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Schematic representation of normal ECG trace (sinus rhythm), with waves, segments, and intervals labeled.
The qt-time is normal, when it is less than half the rr-time.

In medicine, specifically cardiology, the QT interval is a measure of the time between the start of the Q wave and the end of the T wave in the heart's electrical cycle. A prolonged QT interval is a risk factor for ventricular tachyarrhythmias and sudden death.



QT interval can be measured by different methods such as the threshold method in which the end of the T wave is determined by the point at which the component of the T wave merges with the isoelectric baseline or the tangent method in which the end of the T wave is determined by the intersection of a line extrapolated from the isoelectric baseline and the tangent line which touches the terminal part of the T wave at the point of maximum downslope.[1]

Correction For Heart Rate

The QT interval is dependent on the heart rate in an obvious way (the faster the heart rate, the shorter the QT interval) and may be adjusted to improve the detection of patients at increased risk of ventricular arrhythmia. Modern computer based ECG machines can easily calculate a corrected QT, but this correction may not aid in the detection of patients at increased risk of arrhythmia.

The standard clinical correction is to use Bazett's formula,[2] named after physiologist Henry Cuthbert Bazett, calculating the heartrate-corrected QT interval QTc.

The formula is as follows:

QTc = \frac{QT}{\sqrt {RR} },

where QTc is the QT interval corrected for heart rate, and RR is the interval from the onset of one QRS complex to the onset of the next QRS complex, measured in seconds, often derived from the heart rate (HR) as 60/HR (here QT is measured in Milliseconds). However, this nonlinear formula, obtained from data in only 39 young men, is not accurate, and over-corrects at high heart rates and under-corrects at low heart rates.

In the same year, Fridericia[3] published an alternative adjustment:

QT_F = \frac{QT}{RR^{1/3} } .

There are several other methods, but a linear regression based approach is the most accurate according to the current knowledge. An example of the regression-based approach is that developed by Sagie et al.,[4] as follows:

QT_{LC} = QT + \frac {0.154}{1-RR}.

Abnormal intervals

If abnormally prolonged or shortened, there is a risk of developing ventricular arrhythmias. Preferably 3 consecutive measurements of the QT interval are recorded, mainly in lead II or a long lead. Then, the mean is calculated. If lead 2 is not suitable, then leads in the sequence of V5 V4 V3 V2 are selected.


Genetic causes

An abnormal prolonged QT interval could be due to Long QT syndrome, whereas an abnormal shortened QT interval could be due to Short QT syndrome.

The length of the interval was found to associate with variations in NOS1AP gene.[5]

Due to adverse drug reactions

Prolongation of the QT interval may be due to an adverse drug reaction.[6] Many drugs such as haloperidol[7] and methadone can prolong the QT interval. Some antiarrhythmic drugs, like amiodarone or sotalol work getting a pharmacological QT prolongation.

Due to pathological conditions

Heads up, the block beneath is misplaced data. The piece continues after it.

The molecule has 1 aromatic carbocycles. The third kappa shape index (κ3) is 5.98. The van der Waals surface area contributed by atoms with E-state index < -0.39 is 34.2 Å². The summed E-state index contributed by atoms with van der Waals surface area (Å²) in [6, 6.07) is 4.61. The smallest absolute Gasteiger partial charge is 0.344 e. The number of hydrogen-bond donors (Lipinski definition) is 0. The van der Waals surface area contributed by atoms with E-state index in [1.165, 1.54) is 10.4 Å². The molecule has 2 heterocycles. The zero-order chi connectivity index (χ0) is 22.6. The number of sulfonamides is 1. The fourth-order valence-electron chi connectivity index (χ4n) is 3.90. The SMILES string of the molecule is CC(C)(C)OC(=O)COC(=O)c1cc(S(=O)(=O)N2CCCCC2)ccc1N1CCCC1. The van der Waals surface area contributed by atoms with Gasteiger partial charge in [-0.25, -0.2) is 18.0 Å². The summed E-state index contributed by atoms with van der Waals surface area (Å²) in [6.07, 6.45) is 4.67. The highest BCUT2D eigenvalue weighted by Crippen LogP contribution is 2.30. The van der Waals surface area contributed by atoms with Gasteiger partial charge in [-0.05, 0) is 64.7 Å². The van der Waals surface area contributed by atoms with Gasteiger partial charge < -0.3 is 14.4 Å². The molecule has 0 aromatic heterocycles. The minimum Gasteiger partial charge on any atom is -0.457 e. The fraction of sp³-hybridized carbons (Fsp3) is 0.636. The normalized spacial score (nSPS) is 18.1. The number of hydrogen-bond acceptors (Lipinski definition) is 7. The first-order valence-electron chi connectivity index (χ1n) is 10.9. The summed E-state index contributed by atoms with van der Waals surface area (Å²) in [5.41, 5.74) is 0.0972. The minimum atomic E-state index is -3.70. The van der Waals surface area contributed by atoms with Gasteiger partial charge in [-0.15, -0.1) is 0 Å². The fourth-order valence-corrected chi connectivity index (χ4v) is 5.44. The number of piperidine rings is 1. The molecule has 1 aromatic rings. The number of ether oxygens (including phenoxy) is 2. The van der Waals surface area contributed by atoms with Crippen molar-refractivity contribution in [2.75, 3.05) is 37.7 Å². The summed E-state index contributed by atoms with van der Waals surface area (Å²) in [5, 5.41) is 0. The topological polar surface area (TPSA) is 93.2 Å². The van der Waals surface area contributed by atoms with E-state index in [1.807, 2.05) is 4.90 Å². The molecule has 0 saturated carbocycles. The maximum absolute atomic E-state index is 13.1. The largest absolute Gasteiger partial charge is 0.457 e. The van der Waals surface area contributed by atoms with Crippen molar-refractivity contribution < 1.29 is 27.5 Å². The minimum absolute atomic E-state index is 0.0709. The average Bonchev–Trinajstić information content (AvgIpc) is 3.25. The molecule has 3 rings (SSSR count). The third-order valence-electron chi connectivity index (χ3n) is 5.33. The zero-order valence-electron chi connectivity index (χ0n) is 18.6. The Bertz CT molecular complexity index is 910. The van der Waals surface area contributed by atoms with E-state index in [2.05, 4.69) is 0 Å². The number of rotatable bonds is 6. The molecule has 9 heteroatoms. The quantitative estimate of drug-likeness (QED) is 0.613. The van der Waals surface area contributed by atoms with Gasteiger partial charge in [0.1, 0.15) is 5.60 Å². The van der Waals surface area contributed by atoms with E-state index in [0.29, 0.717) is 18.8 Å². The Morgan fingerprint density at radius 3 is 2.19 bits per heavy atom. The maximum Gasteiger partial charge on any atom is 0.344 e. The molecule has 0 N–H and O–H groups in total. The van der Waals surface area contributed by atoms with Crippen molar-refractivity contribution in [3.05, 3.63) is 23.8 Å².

Hypothyroidism, a condition of low function of the thyroid gland, can give QTc prolongation at the electrocardiogram.

A shortened QT can be associated with hypercalcemia.[8]

Use in Drug Studies for FDA Approval

Since 2005, the FDA has required that new molecular entities are evaluated in a Thorough QT (TQT) study to determine a drug's effect on the QT interval.[9] The TQT study serves to assess the potential arrhythmia liability of a drug. As the pharmaceutical industry has gained experience in performing TQT studies, it has become evident that traditional QT correction formulas such as QTcF, QTcB, and QTcI may not always be suitable for evaluation of drugs impacting autonomic tone. [10] Current efforts are underway by industry and regulators to consider alternative methods to help evaluate QT liability in drugs affecting autonomic tone.

See also


  1. ^ Panicker GK, Karnad DR, Joshi R, Kothari S, Narula D, Lokhandwala Y (2006). "Comparison of QT measurement by tangent method and threshold method". Indian Heart J (58): 487–88.  
  2. ^ Bazett HC. (1920). "An analysis of the time-relations of electrocardiograms". Heart (7): 353–370.  
  3. ^ Fridericia LS (1920). "The duration of systole in the electrocardiogram of normal subjects and of patients with heart disease". Acta Medica Scandinavica (53): 469–486.  
  4. ^ Sagie A, Larson MG, Goldberg RJ, Bengston JR, Levy D (1992). "An improved method for adjusting the QT interval for heart rate (the Framingham Heart Study)". Am J Cardiol 70 (7): 797–801. doi:10.1016/0002-9149(92)90562-D.  
  5. ^ Arking DE, Pfeufer A, Post W, Kao WH, Newton-Cheh C, Ikeda M, West K, Kashuk C, Akyol M, Perz S, Jalilzadeh S, Illig T, Gieger C, Guo CY, Larson MG, Wichmann HE, Marbán E, O'Donnell CJ, Hirschhorn JN, Kääb S, Spooner PM, Meitinger T, Chakravarti A (June 2006). "A common genetic variant in the NOS1 regulator NOS1AP modulates cardiac repolarization". Nat. Genet. 38 (6): 644–51. doi:10.1038/ng1790. PMID 16648850.  
  6. ^ Andrew Leitch, Peter McGinness, and David Wallbridge (2007-09-15). "Calculate the QT interval in patients taking drugs for dementia". BMJ 335, no. 7619: 557. doi:10.1136/bmj.39020.710602.47. Retrieved 2007-09-14.  
  7. ^ "Information for Healthcare Professionals: Haloperidol (marketed as Haldol, Haldol Decanoate and Haldol Lactate)". Retrieved 2007-09-18.  
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